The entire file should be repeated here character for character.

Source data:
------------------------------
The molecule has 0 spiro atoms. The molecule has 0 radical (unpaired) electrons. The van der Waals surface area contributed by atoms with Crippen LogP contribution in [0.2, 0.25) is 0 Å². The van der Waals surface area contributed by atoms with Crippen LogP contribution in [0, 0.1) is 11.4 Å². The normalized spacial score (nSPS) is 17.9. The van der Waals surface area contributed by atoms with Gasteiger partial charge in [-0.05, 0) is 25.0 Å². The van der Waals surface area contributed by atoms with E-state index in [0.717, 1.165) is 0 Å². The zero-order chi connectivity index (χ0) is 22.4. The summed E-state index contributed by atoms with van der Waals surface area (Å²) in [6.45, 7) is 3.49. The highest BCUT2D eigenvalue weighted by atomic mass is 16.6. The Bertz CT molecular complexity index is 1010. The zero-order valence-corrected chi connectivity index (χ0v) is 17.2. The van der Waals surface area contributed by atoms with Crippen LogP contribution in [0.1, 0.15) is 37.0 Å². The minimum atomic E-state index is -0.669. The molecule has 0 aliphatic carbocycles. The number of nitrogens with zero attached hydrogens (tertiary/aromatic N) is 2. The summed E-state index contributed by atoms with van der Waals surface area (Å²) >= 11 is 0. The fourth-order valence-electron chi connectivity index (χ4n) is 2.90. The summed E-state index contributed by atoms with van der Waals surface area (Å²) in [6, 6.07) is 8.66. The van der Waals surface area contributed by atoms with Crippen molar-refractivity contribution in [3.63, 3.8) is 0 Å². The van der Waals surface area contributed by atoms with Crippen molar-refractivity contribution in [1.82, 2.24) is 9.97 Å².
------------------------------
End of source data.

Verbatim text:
The molecule has 0 spiro atoms. The molecule has 0 radical (unpaired) electrons. The van der Waals surface area contributed by atoms with Crippen LogP contribution in [0.2, 0.25) is 0 Å². The van der Waals surface area contributed by atoms with Crippen LogP contribution in [0, 0.1) is 11.4 Å². The normalized spacial score (nSPS) is 17.9. The van der Waals surface area contributed by atoms with Gasteiger partial charge in [-0.05, 0) is 25.0 Å². The van der Waals surface area contributed by atoms with E-state index in [0.717, 1.165) is 0 Å². The zero-order chi connectivity index (χ0) is 22.4. The summed E-state index contributed by atoms with van der Waals surface area (Å²) in [6.45, 7) is 3.49. The highest BCUT2D eigenvalue weighted by atomic mass is 16.6. The Bertz CT molecular complexity index is 1010. The zero-order valence-corrected chi connectivity index (χ0v) is 17.2. The van der Waals surface area contributed by atoms with Crippen LogP contribution in [0.1, 0.15) is 37.0 Å². The minimum atomic E-state index is -0.669. The molecule has 0 aliphatic carbocycles. The number of nitrogens with zero attached hydrogens (tertiary/aromatic N) is 2. The summed E-state index contributed by atoms with van der Waals surface area (Å²) >= 11 is 0. The fourth-order valence-electron chi connectivity index (χ4n) is 2.90. The summed E-state index contributed by atoms with van der Waals surface area (Å²) in [6, 6.07) is 8.66. The van der Waals surface area contributed by atoms with Crippen molar-refractivity contribution in [3.63, 3.8) is 0 Å². The van der Waals surface area contributed by atoms with Crippen molar-refractivity contribution in [1.82, 2.24) is 9.97 Å².